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This is a very brief "part 4 and a half". I feel like the one big thing that was missing from my description of conformal symmetry was an actual visual image to go with my text description, because it's otherwise pretty hard to visualize or explain how to visualize.

Fortunately, Wikipedia has a great page on this:

http://en.wikipedia.org/wiki/Conformal_pictures

So I'm just linking there and embedding one of their best images of a conformal transformation (also called a conformal mapping) here. This is an example of a 2-dimensional conformal transformation.

Before the conformal transformation, start with any old image (you have to imagine that this pattern repeats forever and fills the entire 2-dimensional infinite plane):



After the conformal transformation 1/z:



Believe it or not, even though it looks pretty weird and warped, all of the angles are locally the same in the final image as they were in the original image. For example, if you draw a right angle somewhere on the first image, it will still be a right angle at the point it gets mapped to in the second image. In other words, the angle won't have gotten squeezed or expanded.

Keep in mind that the fact that this image looks different after the transformation means that it does *not* have conformal symmetry. If you wanted to find an image that has conformal symmetry, you'd have to find one that remains *exactly* the same before and after the same remapping of points. Obviously, this puts a huge restriction on the image and it has to be very symmetric.

Hopefully this does a better job of getting it across than my text description... I know long text descriptions about abstract things like this can get confusing.

Comments

( 17 comments — Leave a comment )
nasu_dengaku
Jul. 20th, 2010 02:23 am (UTC)
A while back I was thinking about what the world would look like if we put the origin (0,0,0) inside my body and then mapped every point (x,y,z) to (1/x, 1/y, 1/z). The rest of the universe would be confined to a limited ball, surrounded by my flesh. Appendages would reach in and manipulate it. I'd love to do some 3D animated videos of what this would look like.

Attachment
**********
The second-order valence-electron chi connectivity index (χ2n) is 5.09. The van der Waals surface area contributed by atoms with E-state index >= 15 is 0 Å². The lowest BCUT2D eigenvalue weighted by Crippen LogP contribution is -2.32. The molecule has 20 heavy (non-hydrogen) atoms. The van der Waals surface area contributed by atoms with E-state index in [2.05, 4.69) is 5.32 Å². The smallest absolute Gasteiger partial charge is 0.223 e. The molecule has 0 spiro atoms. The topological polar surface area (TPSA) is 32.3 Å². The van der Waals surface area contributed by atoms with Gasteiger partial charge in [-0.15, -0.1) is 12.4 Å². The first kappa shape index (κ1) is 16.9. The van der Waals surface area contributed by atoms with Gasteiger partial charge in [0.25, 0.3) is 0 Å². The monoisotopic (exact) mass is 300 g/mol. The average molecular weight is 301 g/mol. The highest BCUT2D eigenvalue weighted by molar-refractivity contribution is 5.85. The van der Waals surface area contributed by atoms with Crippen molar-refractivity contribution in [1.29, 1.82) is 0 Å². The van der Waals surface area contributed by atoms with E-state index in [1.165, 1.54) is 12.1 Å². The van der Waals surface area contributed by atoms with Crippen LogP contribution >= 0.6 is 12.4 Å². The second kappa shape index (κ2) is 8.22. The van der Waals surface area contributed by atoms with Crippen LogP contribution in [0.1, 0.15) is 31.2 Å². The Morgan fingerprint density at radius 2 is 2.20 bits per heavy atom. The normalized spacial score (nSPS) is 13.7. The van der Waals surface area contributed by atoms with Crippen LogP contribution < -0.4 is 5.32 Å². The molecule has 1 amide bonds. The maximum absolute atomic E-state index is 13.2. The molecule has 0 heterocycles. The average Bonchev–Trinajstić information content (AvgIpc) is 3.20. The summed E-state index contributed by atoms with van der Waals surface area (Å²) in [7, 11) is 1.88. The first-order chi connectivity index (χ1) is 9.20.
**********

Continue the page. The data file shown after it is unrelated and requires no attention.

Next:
spoonless
Jul. 20th, 2010 03:14 am (UTC)
Yeah. Looking at these pictures actually gives me some ideas of what to experiment with next in Mathematica. We have so many image mapping and manipulation functions, I could probably make an animation of these mappings very easily. (We also have tools that let you fairly trivially make slider buttons to control animations like that, which is even more fun!)

This kind of experimenting is generally encouraged at Wolfram, if nothing else we can use it for demos.

Incidentally, this picture does exactly what you describe... maps every point of distance r from the origin to 1/r.

Did you think about how your internal organs would be mapped to fill up the entire rest of the universe? =)
nasu_dengaku
Jul. 20th, 2010 03:20 am (UTC)
Hey, I'd love to see such a video... even if it's something simple like a guy walking down a street with a few buildings.

> Did you think about how your internal organs would be mapped to fill up the entire rest of the universe? =)

Of course. I would never consider myself the center of the universe... I just want to occupy the rest of it. :-)
spoonless
Jul. 20th, 2010 03:30 am (UTC)

Hey, I'd love to see such a video... even if it's something simple like a guy walking down a street with a few buildings.

Well that, I'm not sure how to do with Mathematica. What I was thinking was simpler... taking a single image, and making a video of it morphing from the original to the transformed version and back.

The problem with working on an entire video is you have to have something that reads a standard video format and can work on it pixel by pixel, frame by frame. The may be some way of doing this, although I'm not sure how. Maybe if the original format is just an animated .gif?
nasu_dengaku
Jul. 20th, 2010 03:40 am (UTC)
Oh... what I meant was taking a 3D rendered scene of something ordinary (eg a man walking through various rooms in a house), remapping every vertex, line, and face in the 3D space to its inverse, and then re-rendering the scene in 3D.
vaelynphi
Jul. 20th, 2010 04:48 am (UTC)
You can just use a video as a texture on a 3D surface, then manipulate that surface as needed; OpenGL and DX both support this kind of thing, but it's a little tricky to program.
onhava
Jul. 20th, 2010 02:58 am (UTC)
Surely the only conformally invariant image is a solid color everywhere?
spoonless
Jul. 20th, 2010 03:23 am (UTC)
It would seem that way, although I don't know. In my earlier post I mentioned that the only two examples I could think (for 3d Euclidean space) were a single point at the origin or the entire space.

However, now that I think of it, I must be wrong about the single point at the origin. I was thinking you couldn't map it anywhere else just by doing scaling or rotation, but at least in 2d the obvious counterexample would be e^z which maps it to the unit circle.